7. Jul 16, 2016 #7

    Happypaphy7

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    Good luck!
     
  8. Jul 18, 2016 #8

    paphioboy

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    hehehe...

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    Try rooting it in a small pot of coarse/medium sand or small limestone. I have tried rooting such 'cuttings' (usually barbata or brachys that separated from the main clump) but the key is not to keep them too moist or the rot will kill them. You can hole the plant upright by supporting the plant with bamboo skewers or chopsticks. The Thai growers use these for recently-repotted plants or new divisions.
     
  9. Jul 18, 2016 #9

    phraggy

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    I've had some success with rootless paphs by planting them in LIVE moss. It takes a few months for anything to happen but eventually the nubbins will become good roots ----- worth a try!!!

    Ed
     
  10. Jul 18, 2016 #10

    Happypaphy7

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    Wish me luck!
     
  11. Jul 18, 2016 #11

    PaphMadMan

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    phytomanic

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    Yes, live sphagnum can do miracles. I maintain at an intensive care terrarium with live sphagnum for just such an emergency.
     
  12. Jul 18, 2016 #12

    Happypaphy7

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    I will look up on eBay later.
    I once ordered live sphag earlier this year and it came 90% dead.
    I still used it of course, but maybe dead ones are not as good??

    I read that they thrive under cool and bright condition.
    Must have been too warm and too dark during the short trip in the box.
     
  13. Jul 18, 2016 #13
    If the leaves went limp, my solution is to use a skewer and wire to suppport it upright.

    I am doing that with my Parishii and it helps the leaves to stand again. Had done that in the past with Callosum as well.
     
  14. Jul 21, 2016 #14

    Happypaphy7

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    Thanks, all.

    Haven't yet gotten live moss but in the meantime, the plant is rooting on the wet paper towel. lol
     
  15. Jul 21, 2016 #15

    phraggy

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    Can you share with us the conditions you apply to keep the sphagnum moss alive and growing --- I think lots of readers would be very interested in a new thread on this subject -- thankyou

    Ed
     
  16. Jul 21, 2016 #16

    Ray

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    Ed, I'm sure others will speak up, but in my experience, low-TDS water and reasonable light levels will allow dry sphagnum to germinate and grow very well.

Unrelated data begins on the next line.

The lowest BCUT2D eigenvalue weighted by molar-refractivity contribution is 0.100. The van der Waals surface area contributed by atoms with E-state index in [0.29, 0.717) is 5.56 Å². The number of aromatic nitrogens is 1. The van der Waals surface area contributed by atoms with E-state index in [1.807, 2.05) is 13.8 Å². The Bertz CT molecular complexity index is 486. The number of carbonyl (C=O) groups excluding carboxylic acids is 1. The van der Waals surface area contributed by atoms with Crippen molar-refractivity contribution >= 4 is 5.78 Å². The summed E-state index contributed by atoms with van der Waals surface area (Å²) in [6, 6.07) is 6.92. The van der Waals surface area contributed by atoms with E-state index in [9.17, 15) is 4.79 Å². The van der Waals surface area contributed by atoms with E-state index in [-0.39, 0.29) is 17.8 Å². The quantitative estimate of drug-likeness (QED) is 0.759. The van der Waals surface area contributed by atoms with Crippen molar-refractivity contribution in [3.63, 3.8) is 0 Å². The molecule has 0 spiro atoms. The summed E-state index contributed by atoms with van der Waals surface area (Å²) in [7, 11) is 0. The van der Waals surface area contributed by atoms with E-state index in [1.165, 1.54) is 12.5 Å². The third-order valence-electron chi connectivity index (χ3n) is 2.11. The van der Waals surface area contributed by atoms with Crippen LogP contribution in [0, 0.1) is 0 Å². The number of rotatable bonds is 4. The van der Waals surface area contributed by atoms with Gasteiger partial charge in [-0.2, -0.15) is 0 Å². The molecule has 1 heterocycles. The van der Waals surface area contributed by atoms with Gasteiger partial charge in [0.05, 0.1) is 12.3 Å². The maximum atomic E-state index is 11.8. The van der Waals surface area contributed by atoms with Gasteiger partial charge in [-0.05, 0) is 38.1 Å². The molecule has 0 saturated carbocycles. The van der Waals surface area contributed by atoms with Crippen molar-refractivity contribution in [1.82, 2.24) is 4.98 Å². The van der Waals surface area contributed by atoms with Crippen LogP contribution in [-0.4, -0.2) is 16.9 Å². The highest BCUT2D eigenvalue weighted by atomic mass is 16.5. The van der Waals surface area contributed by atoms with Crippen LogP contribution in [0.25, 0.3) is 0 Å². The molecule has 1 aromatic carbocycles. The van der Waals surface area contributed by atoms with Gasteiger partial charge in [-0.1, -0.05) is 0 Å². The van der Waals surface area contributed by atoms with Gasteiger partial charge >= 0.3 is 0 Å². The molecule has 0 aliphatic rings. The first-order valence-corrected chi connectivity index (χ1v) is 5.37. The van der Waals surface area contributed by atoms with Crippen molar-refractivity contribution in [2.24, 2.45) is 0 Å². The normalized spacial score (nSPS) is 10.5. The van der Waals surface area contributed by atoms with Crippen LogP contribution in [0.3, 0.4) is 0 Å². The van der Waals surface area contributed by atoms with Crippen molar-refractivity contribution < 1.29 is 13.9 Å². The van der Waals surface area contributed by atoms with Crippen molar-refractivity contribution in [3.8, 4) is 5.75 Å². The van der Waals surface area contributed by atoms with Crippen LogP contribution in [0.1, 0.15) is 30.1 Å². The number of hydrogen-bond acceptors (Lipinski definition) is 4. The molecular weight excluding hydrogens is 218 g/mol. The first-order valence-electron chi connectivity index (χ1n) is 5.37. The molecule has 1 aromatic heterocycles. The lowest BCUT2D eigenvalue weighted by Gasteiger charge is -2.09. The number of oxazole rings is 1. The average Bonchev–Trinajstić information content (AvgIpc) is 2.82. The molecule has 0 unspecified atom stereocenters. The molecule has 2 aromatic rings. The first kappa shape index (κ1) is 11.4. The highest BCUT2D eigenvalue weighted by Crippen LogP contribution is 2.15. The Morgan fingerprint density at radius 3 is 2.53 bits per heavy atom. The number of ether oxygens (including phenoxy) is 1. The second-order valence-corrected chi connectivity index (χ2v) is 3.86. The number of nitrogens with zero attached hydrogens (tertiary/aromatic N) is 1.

17. Jul 23, 2016 #17

    PaphMadMan

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    Yes, but a quicker start if you can get live sphagnum. Low TDS water is essential but it does need a complete fertilizer like any plant, just very low levels. I would add that it needs high humidity to really thrive, and nearly constant moisture but never soggy. Really the same conditions as many moisture/humidty loving miniature orchids or carnivorous plants.

    A cheap terrarium made from a translucent plastic storage tub is what I usually use, spread the sphag on a layer of fine or medium bark and charcoal mix, internal fan for good air movement, and Phalaenopsis light level or more. Once there is a good growth of moss it is a perfect intensive care unit or spa treatment for anything rootless or dehydrated.

    If you start with live sphag from a cool temperate zone source it does seem to appreciate a simulated winter of a few weeks a year approaching near freezing chill. NZ sphag doesn't need that.
     
  18. Jul 23, 2016 #18

    NYEric

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    I hadn't read this thread. If you want moss next time you come by just take it.
     
  19. Jul 23, 2016 #19

    Happypaphy7

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    Sure, thanks. They looked really nice.
    I'm sure you will keep them alive with your frequent watering. :)
     
  20. Jul 23, 2016 #20

    Migrant13

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    Mature growth?

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    Why live versus dried sphag? Is it microbes and added humidity that make the difference?